Biotech Alector Drops as IPOs Restart After U.S. Shutdown
(Bloomberg) -- Alector Inc. fell in its trading debut after raising $176 million in the first U.S. initial public offering without a fixed share price since the government shutdown all but froze the market.
The biotechnology company ended its trading debut Thursday down 5.3 percent to $18, giving it a market value of $1.2 billion. On Wednesday, Alector sold 9.25 million shares at $19 each, the midpoint of the marketed range of $18 to $20.
The offering was the first to price in the U.S. since the 35-day shutdown that sidelined reviews by the U.S. Securities and Exchange Commission, according to data compiled by Bloomberg. All but one of the seven IPOs that priced after the shutdown began Dec. 22 were made possible by those companies setting fixed prices for their shares. That allowed the listings to proceed without additional SEC review.
Two other biotechnology or pharmaceutical companies have held IPOs this year and five more are set to price their shares by Feb. 15, when the temporary spending plan that’s kept the government open is set to expire. Combined, those listings are expected to raise a total of about $736 million, following 72 last year in the U.S. that raised $9.45 billion, the data shows.
The expected IPOs include two set to price Thursday. Gossamer Bio Inc., one of the companies that fixed the terms of its offer to avoid SEC delays, set its share price at $16 to raise $230 million. Harpoon Therapeutics Inc. is planning to price 5.4 million shares at $13 to $15 each, raising as much as $81 million at the top end of that range.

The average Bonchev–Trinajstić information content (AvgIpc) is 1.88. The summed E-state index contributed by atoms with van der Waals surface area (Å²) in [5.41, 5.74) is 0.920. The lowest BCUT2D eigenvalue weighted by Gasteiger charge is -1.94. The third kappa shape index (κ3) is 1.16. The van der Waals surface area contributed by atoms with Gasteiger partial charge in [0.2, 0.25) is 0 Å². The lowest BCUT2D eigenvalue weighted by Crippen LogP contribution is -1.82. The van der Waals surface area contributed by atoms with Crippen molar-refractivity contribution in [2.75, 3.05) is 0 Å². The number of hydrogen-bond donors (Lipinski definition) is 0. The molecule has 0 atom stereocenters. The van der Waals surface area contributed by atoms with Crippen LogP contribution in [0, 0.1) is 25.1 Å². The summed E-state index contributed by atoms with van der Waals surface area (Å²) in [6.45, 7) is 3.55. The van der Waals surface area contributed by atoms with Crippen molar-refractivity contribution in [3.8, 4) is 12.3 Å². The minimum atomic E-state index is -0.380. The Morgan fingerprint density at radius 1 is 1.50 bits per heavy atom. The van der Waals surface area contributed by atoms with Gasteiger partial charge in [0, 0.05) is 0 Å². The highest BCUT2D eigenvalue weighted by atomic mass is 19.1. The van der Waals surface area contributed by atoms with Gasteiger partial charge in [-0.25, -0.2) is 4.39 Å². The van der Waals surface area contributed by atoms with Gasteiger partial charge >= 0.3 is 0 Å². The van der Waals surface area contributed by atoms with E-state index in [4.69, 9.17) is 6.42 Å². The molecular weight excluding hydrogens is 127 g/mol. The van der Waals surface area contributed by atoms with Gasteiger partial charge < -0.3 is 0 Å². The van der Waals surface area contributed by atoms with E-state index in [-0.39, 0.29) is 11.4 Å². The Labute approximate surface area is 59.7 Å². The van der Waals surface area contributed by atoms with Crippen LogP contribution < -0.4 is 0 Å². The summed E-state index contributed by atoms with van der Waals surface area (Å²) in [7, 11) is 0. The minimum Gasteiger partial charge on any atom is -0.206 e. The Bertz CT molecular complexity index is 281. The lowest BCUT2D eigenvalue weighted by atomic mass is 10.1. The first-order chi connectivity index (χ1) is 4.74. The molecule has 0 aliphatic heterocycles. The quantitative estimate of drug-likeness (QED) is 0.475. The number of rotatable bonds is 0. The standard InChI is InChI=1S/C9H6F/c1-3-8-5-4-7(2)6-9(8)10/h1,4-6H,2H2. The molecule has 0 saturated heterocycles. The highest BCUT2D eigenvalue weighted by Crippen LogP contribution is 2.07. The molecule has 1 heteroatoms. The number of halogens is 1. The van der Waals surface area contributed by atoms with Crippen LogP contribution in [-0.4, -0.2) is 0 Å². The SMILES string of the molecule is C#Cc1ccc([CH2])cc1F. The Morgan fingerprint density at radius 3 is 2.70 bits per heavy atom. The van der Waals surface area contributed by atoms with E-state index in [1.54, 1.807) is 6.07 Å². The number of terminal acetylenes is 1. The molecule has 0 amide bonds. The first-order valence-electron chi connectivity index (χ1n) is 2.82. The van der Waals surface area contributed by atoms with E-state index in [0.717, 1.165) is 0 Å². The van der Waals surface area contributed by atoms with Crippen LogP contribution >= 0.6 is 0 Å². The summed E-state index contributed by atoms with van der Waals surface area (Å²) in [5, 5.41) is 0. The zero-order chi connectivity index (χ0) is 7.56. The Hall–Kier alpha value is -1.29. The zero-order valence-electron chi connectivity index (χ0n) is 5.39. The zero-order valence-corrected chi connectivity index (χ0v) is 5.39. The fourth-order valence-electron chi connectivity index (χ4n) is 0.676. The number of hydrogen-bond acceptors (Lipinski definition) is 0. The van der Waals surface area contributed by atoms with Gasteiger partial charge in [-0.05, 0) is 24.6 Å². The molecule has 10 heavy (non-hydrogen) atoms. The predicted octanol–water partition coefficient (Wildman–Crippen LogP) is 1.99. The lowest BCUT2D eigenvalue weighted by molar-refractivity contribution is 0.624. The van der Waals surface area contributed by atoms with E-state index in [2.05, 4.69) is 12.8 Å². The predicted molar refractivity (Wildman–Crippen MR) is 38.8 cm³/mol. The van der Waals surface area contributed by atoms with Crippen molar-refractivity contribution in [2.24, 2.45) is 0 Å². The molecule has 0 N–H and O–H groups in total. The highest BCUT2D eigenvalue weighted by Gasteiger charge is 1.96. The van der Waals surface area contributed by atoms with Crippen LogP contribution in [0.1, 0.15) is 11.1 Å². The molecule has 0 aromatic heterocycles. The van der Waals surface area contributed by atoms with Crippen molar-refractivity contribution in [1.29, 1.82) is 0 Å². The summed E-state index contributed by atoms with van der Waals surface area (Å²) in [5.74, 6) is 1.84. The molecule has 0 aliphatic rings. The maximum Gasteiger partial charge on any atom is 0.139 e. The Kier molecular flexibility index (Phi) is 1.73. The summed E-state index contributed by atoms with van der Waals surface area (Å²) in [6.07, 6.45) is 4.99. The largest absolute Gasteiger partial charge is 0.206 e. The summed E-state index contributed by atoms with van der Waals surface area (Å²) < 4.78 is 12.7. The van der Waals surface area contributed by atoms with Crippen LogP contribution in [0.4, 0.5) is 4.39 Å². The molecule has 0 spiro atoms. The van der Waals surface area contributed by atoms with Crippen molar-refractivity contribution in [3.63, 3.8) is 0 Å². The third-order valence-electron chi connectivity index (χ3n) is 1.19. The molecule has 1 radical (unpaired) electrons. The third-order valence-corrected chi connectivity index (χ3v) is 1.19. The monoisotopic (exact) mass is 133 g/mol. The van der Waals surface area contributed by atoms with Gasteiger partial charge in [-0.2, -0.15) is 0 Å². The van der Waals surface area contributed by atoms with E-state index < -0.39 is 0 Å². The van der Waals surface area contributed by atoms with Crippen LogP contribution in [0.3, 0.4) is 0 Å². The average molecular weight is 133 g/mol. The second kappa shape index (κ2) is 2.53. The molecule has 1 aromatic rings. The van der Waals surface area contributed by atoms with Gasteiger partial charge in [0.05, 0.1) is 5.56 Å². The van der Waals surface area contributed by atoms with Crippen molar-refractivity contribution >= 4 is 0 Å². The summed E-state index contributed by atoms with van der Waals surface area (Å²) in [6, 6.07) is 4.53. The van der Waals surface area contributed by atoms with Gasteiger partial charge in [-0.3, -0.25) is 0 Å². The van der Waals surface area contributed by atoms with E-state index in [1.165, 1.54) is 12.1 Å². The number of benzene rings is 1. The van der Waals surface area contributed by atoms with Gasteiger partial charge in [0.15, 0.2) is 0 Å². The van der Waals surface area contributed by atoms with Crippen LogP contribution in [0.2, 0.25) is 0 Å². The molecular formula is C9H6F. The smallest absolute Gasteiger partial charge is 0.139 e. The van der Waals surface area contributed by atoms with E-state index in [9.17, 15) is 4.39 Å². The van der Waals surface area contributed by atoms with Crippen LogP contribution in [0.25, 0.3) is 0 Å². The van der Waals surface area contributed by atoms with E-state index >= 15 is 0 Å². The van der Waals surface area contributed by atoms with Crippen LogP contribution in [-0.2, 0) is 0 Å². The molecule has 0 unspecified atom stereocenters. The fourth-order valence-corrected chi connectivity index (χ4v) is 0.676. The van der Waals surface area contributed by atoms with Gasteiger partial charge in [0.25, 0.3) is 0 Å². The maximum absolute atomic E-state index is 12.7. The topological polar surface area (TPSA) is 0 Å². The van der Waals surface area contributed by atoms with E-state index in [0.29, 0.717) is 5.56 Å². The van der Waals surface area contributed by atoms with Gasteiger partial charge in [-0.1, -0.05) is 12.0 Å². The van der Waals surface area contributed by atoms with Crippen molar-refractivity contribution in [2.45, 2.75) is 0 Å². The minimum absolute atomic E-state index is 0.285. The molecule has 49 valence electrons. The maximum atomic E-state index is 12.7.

Alector is studying how to use the body’s immune system to tackle neurodegenerative disorders like Alzheimer’s disease. A similar approach has ushered in a new generation of cancer drugs, but has yet to succeed for brain and nervous system disorders.
Neuroscience, particularly Alzheimer’s research, is one of the riskiest areas of drug development. Despite the billions of dollars that pharmaceutical giants and upstarts have poured into the field, once-promising therapies have failed at the final stages of study and there’s still no treatment for the underlying cause of memory-loss disorder.
Alector, based in South San Francisco, is led by Arnon Rosenthal, a longtime former Genentech Inc. scientist, whose work has led to the development of several drugs. It board members include David Wehner, Facebook Inc.’s chief financial officer. As a private company, Alector raised money from investors including AbbVie Inc., Amgen Inc. and GV, the venture capital arm of Google parent Alphabet Inc.
The company intends to use the IPO proceeds to fund clinical trials, as well as develop new drugs.
The offering was led by banks including Morgan Stanley, Cowen Inc., Barclays Plc and Bank of America Corp. Alector is trading on the Nasdaq Global Select market under the symbol ALEC.
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